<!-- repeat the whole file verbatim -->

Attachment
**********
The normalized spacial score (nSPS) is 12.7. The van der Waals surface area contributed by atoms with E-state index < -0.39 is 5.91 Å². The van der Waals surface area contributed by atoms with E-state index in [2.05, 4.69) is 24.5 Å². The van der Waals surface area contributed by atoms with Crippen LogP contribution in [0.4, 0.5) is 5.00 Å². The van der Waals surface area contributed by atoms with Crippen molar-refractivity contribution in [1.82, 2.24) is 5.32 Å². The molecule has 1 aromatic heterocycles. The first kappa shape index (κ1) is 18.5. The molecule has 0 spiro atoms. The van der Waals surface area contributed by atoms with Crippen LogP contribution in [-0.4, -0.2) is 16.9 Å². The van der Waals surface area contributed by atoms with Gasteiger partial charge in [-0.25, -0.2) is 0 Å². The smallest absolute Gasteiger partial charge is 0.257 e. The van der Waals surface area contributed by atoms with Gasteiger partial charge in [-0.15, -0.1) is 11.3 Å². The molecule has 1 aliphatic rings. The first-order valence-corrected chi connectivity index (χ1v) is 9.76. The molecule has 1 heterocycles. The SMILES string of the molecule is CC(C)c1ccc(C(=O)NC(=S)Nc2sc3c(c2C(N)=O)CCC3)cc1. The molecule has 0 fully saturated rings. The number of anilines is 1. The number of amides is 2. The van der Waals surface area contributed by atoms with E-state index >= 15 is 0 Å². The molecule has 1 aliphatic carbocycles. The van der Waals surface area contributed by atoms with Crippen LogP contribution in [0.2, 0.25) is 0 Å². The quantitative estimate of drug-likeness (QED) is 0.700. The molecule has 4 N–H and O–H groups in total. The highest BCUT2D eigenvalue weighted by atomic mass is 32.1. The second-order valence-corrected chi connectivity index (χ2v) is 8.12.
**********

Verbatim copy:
The normalized spacial score (nSPS) is 12.7. The van der Waals surface area contributed by atoms with E-state index < -0.39 is 5.91 Å². The van der Waals surface area contributed by atoms with E-state index in [2.05, 4.69) is 24.5 Å². The van der Waals surface area contributed by atoms with Crippen LogP contribution in [0.4, 0.5) is 5.00 Å². The van der Waals surface area contributed by atoms with Crippen molar-refractivity contribution in [1.82, 2.24) is 5.32 Å². The molecule has 1 aromatic heterocycles. The first kappa shape index (κ1) is 18.5. The molecule has 0 spiro atoms. The van der Waals surface area contributed by atoms with Crippen LogP contribution in [-0.4, -0.2) is 16.9 Å². The van der Waals surface area contributed by atoms with Gasteiger partial charge in [-0.25, -0.2) is 0 Å². The smallest absolute Gasteiger partial charge is 0.257 e. The van der Waals surface area contributed by atoms with Gasteiger partial charge in [-0.15, -0.1) is 11.3 Å². The molecule has 1 aliphatic rings. The first-order valence-corrected chi connectivity index (χ1v) is 9.76. The molecule has 1 heterocycles. The SMILES string of the molecule is CC(C)c1ccc(C(=O)NC(=S)Nc2sc3c(c2C(N)=O)CCC3)cc1. The molecule has 0 fully saturated rings. The number of anilines is 1. The number of amides is 2. The van der Waals surface area contributed by atoms with E-state index >= 15 is 0 Å². The molecule has 1 aliphatic carbocycles. The van der Waals surface area contributed by atoms with Crippen LogP contribution in [0.2, 0.25) is 0 Å². The quantitative estimate of drug-likeness (QED) is 0.700. The molecule has 4 N–H and O–H groups in total. The highest BCUT2D eigenvalue weighted by atomic mass is 32.1. The second-order valence-corrected chi connectivity index (χ2v) is 8.12.